Wednesday, September 30, 2009


We have orientation tomorrow, right now I'm at the youth hostel where they booked us all for the night before orientation - lots of people, not all in Nice proper of course. Mostly Americans, mostly girls, pretty much as expected. I actually haven't met all that many people who will be staying in Nice, but there's about 80 people, so I'm sure there are more.

Good news is that I think the apartment is ours and we can move in tomorrow, although the lady was stressing me out with French On The Phone, so there's possibly some kind of hidden snags that I don't know about... As predicted, Lisa was not keen, so we found another girl at orientation, Kelly, who was straight off the plane and only too happy to jump into a ready-made apartment! I will be very relieved to be somewhere settled so I hope there's no sudden pitfall. Fingers crossed.

Nothing else really interesting - oh I visited the library and it looks kinda like an old secondhand bookshop, but seems okay. She basically just said come in whatever and do whatever, so we'll see what my schedule is like... She seems to think that I would have to train again in France to work here as a librarian, so that plan might be out the window :(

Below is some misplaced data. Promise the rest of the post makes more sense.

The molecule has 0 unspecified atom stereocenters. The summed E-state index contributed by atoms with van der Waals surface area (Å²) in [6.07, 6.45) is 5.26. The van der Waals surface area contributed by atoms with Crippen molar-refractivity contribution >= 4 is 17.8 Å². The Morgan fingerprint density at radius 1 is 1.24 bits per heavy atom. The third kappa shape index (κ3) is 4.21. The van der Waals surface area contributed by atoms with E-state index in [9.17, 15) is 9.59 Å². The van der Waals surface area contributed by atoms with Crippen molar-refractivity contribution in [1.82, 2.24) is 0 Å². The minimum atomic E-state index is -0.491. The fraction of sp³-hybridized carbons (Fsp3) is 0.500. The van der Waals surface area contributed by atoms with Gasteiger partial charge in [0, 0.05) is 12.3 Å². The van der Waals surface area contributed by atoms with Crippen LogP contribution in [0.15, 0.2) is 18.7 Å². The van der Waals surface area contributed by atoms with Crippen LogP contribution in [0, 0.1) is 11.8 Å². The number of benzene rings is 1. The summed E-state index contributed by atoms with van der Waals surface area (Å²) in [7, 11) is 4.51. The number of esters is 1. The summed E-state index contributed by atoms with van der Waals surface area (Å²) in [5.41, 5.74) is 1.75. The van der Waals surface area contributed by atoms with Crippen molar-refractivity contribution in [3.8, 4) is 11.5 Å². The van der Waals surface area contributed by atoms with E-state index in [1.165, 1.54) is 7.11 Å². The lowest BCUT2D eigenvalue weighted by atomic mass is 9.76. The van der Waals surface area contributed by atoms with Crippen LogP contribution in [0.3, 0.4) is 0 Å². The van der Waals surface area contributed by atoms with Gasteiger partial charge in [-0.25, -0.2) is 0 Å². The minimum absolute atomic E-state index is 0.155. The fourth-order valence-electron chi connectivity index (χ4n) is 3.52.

Tuesday, September 29, 2009


So today was once again pretty much consumed with flat hunting. At least today we got out to view somewhere - on the minus side, it's about a 25 minute bus ride from the centre, but there are a lot of pluses - it's a nice place, in a quiet suburban area with some shops and so forth around, and it's completely furnished with everything you could want - oven, microwave, dishwasher, TV, washing machine, linen, cutlery, crockery, beds etc. etc. And enough wine glasses to entertain in style! There are three little balconies, which is nice, with a pretty nice view from the living room, which will be someone's bedroom, but it's closed off with a door, so that's okay. There is a table in the kitchen so there'll still be a bit of a common area outside people's rooms. So I think it's a good deal. We could keep searching forever for the perfect, cheap, central place, but to be honest, I just want to get somewhere and have a place to call my own again. Lisa, the German girl, seems less keen on the whole idea, so we'll see how it goes tomorrow at any rate... But I just don't want to keep moving (we have to leave this hostel tomorrow because they've booked us in somewhere else - according to Google, the absolute WORST hostel in the entire world! - for orientation) and then I would love to be able to move in somewhere instead of having to haul my bags again. And stop paying hostel fees, of course. Plus the landlady seems really nice etc. etc. etc.

Anyway, as they say in France, on verra... Stand by in other words..

Monday, September 28, 2009

Mon premier jour a Nice